MHNIN AIEDE QEA or Menin aiede thea are the epic's first words. Almost all translators (the only exception I know of is Stanley Lombardo) begin with something along the lines of "Sing, Muse, of the wrath [or rage] of Peleus's son..." but the command "sing" is, in fact, the word AIEDE. That is the second word in the poem--not the first. The poem's third word, QEA (thea), means "goddess" (think "theology" or the study of religion and you'll see where the root came from; "theos" is the masculine form).

MHNIN means "wrath," or "rage." I prefer rage myself, perhaps because I think of Rage Against the Machine...which is certainly what Achilles does, against the whole aristocratic machinery of warfare as practiced by men like Agamemnon. So the exact wording of the opening is "The rage (MHNIN) sing (AIEDE), goddess (THEA)." The fact that the rage comes first is important, as I'll explain below. Remember how Dr. Luschnig asked, in her essay "Medea Among Us," whether word order has any meaning in Greek? In this case, the answer is definitely yes.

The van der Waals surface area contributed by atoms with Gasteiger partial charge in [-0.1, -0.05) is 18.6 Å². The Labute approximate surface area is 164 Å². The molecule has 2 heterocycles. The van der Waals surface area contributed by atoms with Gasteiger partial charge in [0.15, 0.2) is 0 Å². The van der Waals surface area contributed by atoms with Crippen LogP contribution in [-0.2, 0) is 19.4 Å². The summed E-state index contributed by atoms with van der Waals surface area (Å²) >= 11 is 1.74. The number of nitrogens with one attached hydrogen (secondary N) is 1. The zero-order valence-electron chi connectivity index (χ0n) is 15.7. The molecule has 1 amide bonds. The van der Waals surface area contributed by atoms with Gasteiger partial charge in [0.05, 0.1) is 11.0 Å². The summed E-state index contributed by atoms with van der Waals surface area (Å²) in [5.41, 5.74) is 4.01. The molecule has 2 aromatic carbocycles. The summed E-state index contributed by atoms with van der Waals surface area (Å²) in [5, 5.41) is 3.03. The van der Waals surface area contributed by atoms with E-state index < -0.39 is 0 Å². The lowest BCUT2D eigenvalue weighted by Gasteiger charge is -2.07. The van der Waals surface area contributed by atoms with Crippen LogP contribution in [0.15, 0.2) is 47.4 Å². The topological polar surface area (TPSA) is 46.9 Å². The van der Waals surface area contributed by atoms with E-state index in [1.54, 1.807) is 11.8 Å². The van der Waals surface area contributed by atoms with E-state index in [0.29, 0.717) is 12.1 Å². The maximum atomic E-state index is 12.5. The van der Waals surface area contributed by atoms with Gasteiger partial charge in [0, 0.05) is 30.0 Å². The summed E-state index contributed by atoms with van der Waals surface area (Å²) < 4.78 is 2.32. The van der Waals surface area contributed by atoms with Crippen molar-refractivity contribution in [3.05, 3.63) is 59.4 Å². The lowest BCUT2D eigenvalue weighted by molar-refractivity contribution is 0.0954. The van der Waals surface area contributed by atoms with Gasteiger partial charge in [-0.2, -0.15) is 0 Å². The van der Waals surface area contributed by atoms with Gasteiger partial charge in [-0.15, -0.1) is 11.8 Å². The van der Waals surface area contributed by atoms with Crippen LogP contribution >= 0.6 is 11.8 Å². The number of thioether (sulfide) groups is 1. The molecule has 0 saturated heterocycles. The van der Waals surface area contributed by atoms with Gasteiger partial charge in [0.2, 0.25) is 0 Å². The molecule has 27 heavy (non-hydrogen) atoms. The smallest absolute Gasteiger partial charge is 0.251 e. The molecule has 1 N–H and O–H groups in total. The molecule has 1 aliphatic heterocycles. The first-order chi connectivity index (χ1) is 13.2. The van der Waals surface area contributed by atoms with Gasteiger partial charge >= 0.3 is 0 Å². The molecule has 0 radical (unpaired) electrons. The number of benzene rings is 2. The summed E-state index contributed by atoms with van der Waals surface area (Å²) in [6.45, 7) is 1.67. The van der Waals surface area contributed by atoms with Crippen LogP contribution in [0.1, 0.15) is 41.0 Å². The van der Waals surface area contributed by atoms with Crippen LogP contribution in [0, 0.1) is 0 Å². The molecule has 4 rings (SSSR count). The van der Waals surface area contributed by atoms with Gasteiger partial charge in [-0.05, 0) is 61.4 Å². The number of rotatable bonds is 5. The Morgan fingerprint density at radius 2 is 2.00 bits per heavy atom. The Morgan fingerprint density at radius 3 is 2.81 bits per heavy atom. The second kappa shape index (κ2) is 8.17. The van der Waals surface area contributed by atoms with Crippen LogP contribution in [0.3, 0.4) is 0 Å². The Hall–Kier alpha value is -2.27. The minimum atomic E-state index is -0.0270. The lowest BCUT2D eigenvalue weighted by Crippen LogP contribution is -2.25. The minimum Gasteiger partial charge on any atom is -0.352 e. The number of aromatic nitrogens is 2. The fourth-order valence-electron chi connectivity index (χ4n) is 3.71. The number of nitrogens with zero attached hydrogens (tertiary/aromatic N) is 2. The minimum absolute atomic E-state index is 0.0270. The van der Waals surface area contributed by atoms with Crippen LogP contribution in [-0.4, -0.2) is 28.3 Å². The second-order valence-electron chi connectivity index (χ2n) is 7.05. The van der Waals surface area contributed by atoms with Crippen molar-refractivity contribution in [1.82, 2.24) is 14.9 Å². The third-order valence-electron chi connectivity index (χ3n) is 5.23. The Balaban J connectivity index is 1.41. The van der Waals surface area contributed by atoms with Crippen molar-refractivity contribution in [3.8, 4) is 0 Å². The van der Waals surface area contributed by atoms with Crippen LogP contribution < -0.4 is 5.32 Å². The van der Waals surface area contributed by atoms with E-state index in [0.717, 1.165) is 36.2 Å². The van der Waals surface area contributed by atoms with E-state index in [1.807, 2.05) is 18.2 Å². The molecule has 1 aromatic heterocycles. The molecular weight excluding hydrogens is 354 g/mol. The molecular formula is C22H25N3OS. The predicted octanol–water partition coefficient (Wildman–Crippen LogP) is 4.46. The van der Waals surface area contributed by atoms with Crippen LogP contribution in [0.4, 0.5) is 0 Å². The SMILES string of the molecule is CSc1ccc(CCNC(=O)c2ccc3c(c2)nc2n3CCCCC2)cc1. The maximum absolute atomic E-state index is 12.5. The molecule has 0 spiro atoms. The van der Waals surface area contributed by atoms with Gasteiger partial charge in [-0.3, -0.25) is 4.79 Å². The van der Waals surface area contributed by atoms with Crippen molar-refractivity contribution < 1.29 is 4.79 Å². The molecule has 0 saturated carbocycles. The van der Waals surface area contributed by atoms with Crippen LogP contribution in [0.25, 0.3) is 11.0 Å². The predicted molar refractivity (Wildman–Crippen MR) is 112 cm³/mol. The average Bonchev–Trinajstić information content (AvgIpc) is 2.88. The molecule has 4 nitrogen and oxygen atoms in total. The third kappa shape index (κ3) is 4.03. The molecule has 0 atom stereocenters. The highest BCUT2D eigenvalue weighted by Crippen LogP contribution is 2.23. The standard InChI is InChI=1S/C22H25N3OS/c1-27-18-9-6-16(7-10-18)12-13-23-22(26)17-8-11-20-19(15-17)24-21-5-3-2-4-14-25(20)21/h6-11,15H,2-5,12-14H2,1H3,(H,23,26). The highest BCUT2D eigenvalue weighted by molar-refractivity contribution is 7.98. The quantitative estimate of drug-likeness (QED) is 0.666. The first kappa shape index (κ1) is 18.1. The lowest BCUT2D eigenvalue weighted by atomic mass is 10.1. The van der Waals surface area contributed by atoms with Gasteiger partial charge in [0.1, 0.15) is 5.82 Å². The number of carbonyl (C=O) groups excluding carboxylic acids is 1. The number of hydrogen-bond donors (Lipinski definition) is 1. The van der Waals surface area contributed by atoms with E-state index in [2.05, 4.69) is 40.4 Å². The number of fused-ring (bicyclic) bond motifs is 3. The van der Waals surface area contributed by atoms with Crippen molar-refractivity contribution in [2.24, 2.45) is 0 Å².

The AIEDE QEA phrase is an invocation. The poet invokes the muse by attempting to call her up, and asking her to sing through him and give him divine inspiration so he can sing the poem properly.

Please keep in mind that in Homer's day all poetry was oral, and was generally accompanied by a musical instrument such as a lyre. Have you read Beowulf? Same thing. So the poem is actually composed "on the fly" as the poet recites it, and it comes out slightly different every time he does so. Or maybe she, though there has never been any evidence of a female bard in the Greek tradition.

Personally, if I were trying to make up a huge poem as I went along, I think I'd need divine inspiration, too.

For more information about how these epics were composed, and about how important Homer was in the ancient world, see this article on Searching for the Historical Homer.